business

Aug. 9, 2021

OWN CORRESPONDENT

4 min read

Mafube Wild Olive Tea hits the shelves

Mafube Wild Olive Tea hits the shelves

’Matsomoli Mokhele with her Mafube Wild Olive Tea

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FOR more than a year now, the people of Lesotho have enjoyed an appetizing tea in the form of Mafube! “Just when Mafube (sun’s rays) begin to rise, the people of Lesotho get into the habit of making tea,” says the soft-spoken ’Matsomoli Mokhele who is incubating her business at the National University of Lesotho (NUL) Innovation Hub.

“I wanted to bring an exception to that habit with a tasty healthy local tea,” she adds.  

We are approaching two years now since Mafube hit the markets. The reception has been great. “Some people,” ‘Matsomoli says, “just like the unique taste of it all. Others know a thing or two about its amazing health benefits.”

This tea is a mixture of wild mint and wild olive tree leaves found in Lesotho.

You can’t get a better combination.

Today, we trace an interesting journey of a rather shy but hard-working girl from Mafeteng.

“My flirting with entrepreneurship started when I was in high school,” she relates her story. “At that time, I was part of a committee for the school’s science society.”

She says although the school was willing to fund the science society’s frequent participation in science fairs, they, as the society, were also expected to put something on the table. That is why they devised a plan, “each member of the society would sell anything that would bring us revenue.” As a leader who led by example, she too was also thrown into the selling activities.

Those were memorable days because, in her words, “we would actually raise enough money to fund up to 10 participants in the fair.” She doesn’t know if such experiences contributed to her love for entrepreneurship or not, but this is where she is now.

Fate would soon confine her within the fences of the NUL.

Although she wanted to be a nurse and to later get into Dentistry, she found herself doing BSc in Nutrition.

“I grew to love it,” she says, “especially when we started to be introduced to courses dealing with food science and food product development. In fact I later turned down an offer to do Dentistry at the University of Pretoria.”

She still recalls getting into a project where she developed an extremely tasty soup from beans, sunflower and a variety of vegetables and flavours. “In my final year, I would later be involved in a project that was meant to address poor nutrition in babies undergoing weaning.”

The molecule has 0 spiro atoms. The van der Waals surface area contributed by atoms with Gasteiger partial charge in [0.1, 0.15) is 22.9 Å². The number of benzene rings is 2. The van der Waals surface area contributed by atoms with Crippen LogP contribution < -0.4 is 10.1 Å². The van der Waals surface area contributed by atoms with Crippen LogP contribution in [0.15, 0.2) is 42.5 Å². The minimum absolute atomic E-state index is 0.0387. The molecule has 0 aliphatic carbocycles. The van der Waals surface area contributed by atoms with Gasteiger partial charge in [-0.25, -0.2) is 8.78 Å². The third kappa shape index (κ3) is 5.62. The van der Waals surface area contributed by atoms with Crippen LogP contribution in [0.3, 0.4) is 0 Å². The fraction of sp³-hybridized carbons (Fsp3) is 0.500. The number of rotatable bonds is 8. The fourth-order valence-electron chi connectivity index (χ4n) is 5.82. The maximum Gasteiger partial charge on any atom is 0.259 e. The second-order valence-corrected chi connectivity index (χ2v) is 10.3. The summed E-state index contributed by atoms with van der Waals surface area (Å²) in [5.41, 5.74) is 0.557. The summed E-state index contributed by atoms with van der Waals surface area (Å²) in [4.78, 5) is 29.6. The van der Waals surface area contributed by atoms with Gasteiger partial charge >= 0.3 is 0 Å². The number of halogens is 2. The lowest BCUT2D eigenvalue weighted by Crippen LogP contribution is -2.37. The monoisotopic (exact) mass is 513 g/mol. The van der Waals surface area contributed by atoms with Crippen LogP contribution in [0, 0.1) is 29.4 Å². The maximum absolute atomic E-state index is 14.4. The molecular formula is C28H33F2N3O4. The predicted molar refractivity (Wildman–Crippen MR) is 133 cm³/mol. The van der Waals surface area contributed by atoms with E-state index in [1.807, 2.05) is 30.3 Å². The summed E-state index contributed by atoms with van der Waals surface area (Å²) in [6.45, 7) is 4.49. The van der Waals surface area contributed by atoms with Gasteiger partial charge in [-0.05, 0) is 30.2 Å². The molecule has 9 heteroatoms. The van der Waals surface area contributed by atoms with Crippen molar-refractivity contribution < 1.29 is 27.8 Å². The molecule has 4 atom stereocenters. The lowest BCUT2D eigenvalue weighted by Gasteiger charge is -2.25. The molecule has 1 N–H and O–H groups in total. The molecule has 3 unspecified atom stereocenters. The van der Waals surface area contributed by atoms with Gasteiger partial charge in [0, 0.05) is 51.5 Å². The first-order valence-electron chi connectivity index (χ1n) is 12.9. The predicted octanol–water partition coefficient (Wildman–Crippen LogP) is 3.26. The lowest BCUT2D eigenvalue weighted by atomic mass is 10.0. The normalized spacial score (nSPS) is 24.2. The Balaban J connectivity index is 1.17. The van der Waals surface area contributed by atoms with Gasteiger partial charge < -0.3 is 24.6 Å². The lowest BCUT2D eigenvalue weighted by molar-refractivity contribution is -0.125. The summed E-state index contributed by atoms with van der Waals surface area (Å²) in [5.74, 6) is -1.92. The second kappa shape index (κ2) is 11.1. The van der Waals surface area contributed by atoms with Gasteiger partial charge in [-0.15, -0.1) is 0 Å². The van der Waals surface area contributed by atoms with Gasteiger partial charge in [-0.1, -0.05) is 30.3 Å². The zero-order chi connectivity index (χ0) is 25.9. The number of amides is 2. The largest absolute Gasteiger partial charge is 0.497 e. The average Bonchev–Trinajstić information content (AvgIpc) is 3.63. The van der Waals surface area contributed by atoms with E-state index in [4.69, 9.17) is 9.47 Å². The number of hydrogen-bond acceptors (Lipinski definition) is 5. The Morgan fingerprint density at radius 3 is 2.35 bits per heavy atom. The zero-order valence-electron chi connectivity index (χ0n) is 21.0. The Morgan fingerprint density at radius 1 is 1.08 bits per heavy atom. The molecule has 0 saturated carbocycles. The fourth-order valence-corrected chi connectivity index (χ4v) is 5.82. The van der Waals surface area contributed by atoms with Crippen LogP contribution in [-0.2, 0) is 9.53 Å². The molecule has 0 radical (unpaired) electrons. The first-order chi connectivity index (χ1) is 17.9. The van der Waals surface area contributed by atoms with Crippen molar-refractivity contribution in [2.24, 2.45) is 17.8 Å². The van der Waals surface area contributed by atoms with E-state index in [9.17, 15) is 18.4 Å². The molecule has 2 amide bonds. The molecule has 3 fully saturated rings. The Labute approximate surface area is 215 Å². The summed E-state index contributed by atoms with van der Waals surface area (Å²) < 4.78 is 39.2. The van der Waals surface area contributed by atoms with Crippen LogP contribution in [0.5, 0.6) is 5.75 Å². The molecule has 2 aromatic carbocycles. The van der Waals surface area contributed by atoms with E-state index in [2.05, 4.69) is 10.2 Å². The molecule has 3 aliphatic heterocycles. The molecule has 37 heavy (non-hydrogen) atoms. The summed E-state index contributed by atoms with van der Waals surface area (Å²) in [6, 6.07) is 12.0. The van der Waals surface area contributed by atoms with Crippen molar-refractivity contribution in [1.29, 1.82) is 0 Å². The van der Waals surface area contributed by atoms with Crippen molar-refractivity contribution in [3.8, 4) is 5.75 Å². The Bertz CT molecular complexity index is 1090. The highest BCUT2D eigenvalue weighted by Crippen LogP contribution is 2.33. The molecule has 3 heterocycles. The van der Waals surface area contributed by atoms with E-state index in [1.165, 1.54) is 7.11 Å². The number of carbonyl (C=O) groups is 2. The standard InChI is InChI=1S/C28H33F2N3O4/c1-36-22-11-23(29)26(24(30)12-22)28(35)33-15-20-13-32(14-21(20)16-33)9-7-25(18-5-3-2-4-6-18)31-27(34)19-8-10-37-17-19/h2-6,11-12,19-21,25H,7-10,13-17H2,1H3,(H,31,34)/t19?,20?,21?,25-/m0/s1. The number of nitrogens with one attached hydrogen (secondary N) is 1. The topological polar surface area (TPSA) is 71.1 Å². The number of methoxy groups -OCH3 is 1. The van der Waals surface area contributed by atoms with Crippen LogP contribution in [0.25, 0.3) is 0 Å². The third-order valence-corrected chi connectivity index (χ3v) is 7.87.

That project would create a highly nutritious product best known as Khuisa, which means weaning in English. The product is under development at the NUL Innovation Hub.

“I was invited to the Innovation Hub due to my involvement with that project as a student.”

However, when she entered the hub, a whole new world opened up.

Not only was she told she was free to experiment with anything as long as it wouldn’t kill anyone, but she observed her peers doing just that. She immediately got the spirit, “even as we were pushing Khuisa, we were also pushing other products and Mafube become one of them.”

A trained nutritionist, she says Mafube is more than just a sensory delight.

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Whereas many come to it for taste, taste and nothing else, some consult it for health reasons. These may include chasing away flu and cold. In fact, experts believe that mint may soothe upset stomach, improve digestion, treat bad breath, combat the common cold and flu, reduce fever, improve mental awareness and focus and… the list goes on.

The other half of the mix is wild olive, which scientists tell us its “real” name is Olea europaea L. subsp. Africana. Okay, okay, what matters is that its leaves have been used widely across Africa and other continents for, among others, lowering blood pressure, improving kidney function and dealing with sore throats.

Recently, scientists have demonstrated that the leaves of the tree have a compound called Oleuropein. This mysterious substance has been proven to fight microbes and oxidation in cells which can cause cell damage, making you sick.

It is interesting that ’Matsomoli doesn’t import the raw materials for the tea. “I found it amazing that there are so many people who have grown these trees and herbs and they supply us with raw material year-round, right here in Lesotho.”

She is also impressed by the NUL Innovation Hub’s introduction of the Tholoana Orchard Society. The society seeks to introduce the cultivation of fruits and herbs at a large scale around the country, “we need self-sufficiency in this area as soon as possible,” she says.

The article has been supplied by the NUL Innovation Hub

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